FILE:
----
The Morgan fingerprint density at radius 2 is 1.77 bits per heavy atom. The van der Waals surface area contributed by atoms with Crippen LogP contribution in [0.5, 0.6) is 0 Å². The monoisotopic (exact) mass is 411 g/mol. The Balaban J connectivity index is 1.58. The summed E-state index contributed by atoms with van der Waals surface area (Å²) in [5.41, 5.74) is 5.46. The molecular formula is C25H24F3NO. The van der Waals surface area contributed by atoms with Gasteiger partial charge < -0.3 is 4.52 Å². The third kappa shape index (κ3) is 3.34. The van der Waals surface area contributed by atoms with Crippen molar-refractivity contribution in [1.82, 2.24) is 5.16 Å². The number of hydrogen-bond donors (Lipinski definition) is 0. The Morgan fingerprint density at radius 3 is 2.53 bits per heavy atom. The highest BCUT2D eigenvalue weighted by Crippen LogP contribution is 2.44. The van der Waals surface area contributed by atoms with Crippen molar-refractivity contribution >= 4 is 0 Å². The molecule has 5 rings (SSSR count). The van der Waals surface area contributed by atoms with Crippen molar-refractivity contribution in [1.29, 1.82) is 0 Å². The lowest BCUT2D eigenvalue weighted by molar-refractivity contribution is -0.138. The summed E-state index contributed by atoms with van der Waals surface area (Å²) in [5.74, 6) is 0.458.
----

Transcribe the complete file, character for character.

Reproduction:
The Morgan fingerprint density at radius 2 is 1.77 bits per heavy atom. The van der Waals surface area contributed by atoms with Crippen LogP contribution in [0.5, 0.6) is 0 Å². The monoisotopic (exact) mass is 411 g/mol. The Balaban J connectivity index is 1.58. The summed E-state index contributed by atoms with van der Waals surface area (Å²) in [5.41, 5.74) is 5.46. The molecular formula is C25H24F3NO. The van der Waals surface area contributed by atoms with Gasteiger partial charge < -0.3 is 4.52 Å². The third kappa shape index (κ3) is 3.34. The van der Waals surface area contributed by atoms with Crippen molar-refractivity contribution in [1.82, 2.24) is 5.16 Å². The number of hydrogen-bond donors (Lipinski definition) is 0. The Morgan fingerprint density at radius 3 is 2.53 bits per heavy atom. The highest BCUT2D eigenvalue weighted by Crippen LogP contribution is 2.44. The van der Waals surface area contributed by atoms with Crippen molar-refractivity contribution >= 4 is 0 Å². The molecule has 5 rings (SSSR count). The van der Waals surface area contributed by atoms with Crippen molar-refractivity contribution in [1.29, 1.82) is 0 Å². The lowest BCUT2D eigenvalue weighted by molar-refractivity contribution is -0.138. The summed E-state index contributed by atoms with van der Waals surface area (Å²) in [5.74, 6) is 0.458.